Last week’s full moon pulled me outside around 10. While absorbing the warmish evening and shimmering light across Possession Sound, I heard the hooting of a Great Horned Owl. Interrupting those soft, melodious hoots was the squawking, demanding call of a juvenile owl begging for food.
Since owls lay eggs as early as January, that pestering owl was likely hatched last February. During the intervening months it has been learning to feed itself. Soon that young owl will have to be self-sufficient. For now it is content to accept a tasty rodent dinner supplied by a parent.
A couple days later I heard similar begging from a juvenile, this time a young Bald Eagle. The full-sized, mottled brown bird sat in a fir tree above the beach at Possession Point State Park calling loudly for its next meal.
Within minutes an adult eagle flew in with a large piece of prey, which it jabbed into the juvenile’s mouth.
On another occasion,
I was aboard the passenger deck of the new Chetzemoka awaiting departure from the Coupeville dock.
I looked out at one of the dolphins, those tall, wooden stacks that guide the ferry into the dock. It held a nest of two gray, juvenile Glaucous-winged Gulls. One juvenile begged persistently for food from an adult standing nearby. The adult stood impassively, as if snoozing in the sunshine.
The young gull, just as large as the adult, assumed a horizontal pose: back level, head forward, with tail and bill straight out. It seemed to say, “I’m so sweet, please feed me.”
All three of these youngsters, the owl, eagle and gull, were as large, if not slightly larger than the adult. They all had more mottled or plain plumage. And they all were still dependent on their parents for food.
Typically we think of baby birds as those fresh, yellow fluff balls that paddle along after mother Mallard. Or featherless baby robins tucked into a nest. These young grow quickly after hatching and within a couple months are feeding independently.
The smallest passerine birds (thrushes, wrens, warblers, swallows and sparrows) mature even more quickly. Once they leave the nest, the young are practically independent.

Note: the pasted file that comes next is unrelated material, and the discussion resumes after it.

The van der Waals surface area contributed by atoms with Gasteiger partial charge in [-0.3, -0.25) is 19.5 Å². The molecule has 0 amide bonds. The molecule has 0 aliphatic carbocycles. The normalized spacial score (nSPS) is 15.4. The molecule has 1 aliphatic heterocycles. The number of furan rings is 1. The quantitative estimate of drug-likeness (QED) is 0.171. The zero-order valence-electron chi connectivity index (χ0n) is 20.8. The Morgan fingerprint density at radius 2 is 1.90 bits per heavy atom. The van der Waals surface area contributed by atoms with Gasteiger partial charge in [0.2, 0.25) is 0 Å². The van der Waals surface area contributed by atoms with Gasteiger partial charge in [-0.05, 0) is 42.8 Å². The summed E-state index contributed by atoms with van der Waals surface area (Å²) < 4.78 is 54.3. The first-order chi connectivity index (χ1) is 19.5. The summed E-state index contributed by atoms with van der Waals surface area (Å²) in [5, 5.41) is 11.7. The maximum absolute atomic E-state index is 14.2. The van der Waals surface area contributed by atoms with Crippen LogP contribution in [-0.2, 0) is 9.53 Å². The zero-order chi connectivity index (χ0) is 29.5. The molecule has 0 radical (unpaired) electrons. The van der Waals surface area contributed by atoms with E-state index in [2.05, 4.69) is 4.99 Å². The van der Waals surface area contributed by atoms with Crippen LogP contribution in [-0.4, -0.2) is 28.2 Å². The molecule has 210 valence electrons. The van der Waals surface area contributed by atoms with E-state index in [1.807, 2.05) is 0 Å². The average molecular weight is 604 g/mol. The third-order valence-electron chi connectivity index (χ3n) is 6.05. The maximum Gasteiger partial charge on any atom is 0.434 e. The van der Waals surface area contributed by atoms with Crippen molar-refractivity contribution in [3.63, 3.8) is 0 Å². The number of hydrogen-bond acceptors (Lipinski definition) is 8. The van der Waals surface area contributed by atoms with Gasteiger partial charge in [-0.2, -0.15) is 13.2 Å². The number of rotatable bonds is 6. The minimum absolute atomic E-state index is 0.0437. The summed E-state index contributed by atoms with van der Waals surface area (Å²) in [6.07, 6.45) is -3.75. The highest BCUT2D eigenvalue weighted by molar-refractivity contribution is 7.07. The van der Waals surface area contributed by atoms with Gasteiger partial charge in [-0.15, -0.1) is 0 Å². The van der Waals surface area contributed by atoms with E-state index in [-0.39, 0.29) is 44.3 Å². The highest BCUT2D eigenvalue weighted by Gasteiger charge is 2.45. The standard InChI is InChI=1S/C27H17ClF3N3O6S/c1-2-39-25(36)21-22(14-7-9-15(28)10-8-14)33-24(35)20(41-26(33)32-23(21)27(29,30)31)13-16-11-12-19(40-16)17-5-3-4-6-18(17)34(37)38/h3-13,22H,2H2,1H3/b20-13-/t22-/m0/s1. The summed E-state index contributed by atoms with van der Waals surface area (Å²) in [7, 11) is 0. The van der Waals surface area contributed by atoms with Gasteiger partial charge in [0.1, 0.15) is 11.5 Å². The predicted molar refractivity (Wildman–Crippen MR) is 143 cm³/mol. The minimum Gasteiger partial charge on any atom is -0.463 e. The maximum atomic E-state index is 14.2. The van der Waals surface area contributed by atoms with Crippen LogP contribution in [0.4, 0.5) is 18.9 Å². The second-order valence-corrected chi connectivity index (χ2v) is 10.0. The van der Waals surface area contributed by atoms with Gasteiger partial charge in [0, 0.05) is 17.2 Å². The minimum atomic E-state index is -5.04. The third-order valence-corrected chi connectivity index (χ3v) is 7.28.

In some species, the adults jump right back into producing a second batch of babies. An example is the Barn Swallow pair tending their second brood on my back deck.
Larger birds like raptors and gulls tend to have young that take two, three or even four years to mature into adulthood. During that time they change plumage several times, only gradually taking on their adult coloring.
Birders use many terms to describe the stages of transition from hatching to adult. Baby birds still in the nest are called chicks or nestlings.
As the young of larger birds begin to leave the nest and crawl around the nearby branches, we say the birds are “branching.”
Fledglings are any young bird that has recently left the nest. Two and three-year-old eagles and gulls who are nearing the adult plumage are called sub-adults.
Observing adult-juvenile interaction is another joy of birding here on Whidbey. The show goes on most months of the year. It begins in March with the first baby ducks and continues into September and beyond with begging teenagers. Then in October we begin to hear the owls’ mating calls and the breeding cycles begin again.
Frances Wood has launched a new website called “41 Whidbey Places: Our island, our stories.” The site describes special places on Whidbey and the personal stories they hold. Visit 41whidbeyplaces.com to read the growing collection of stories.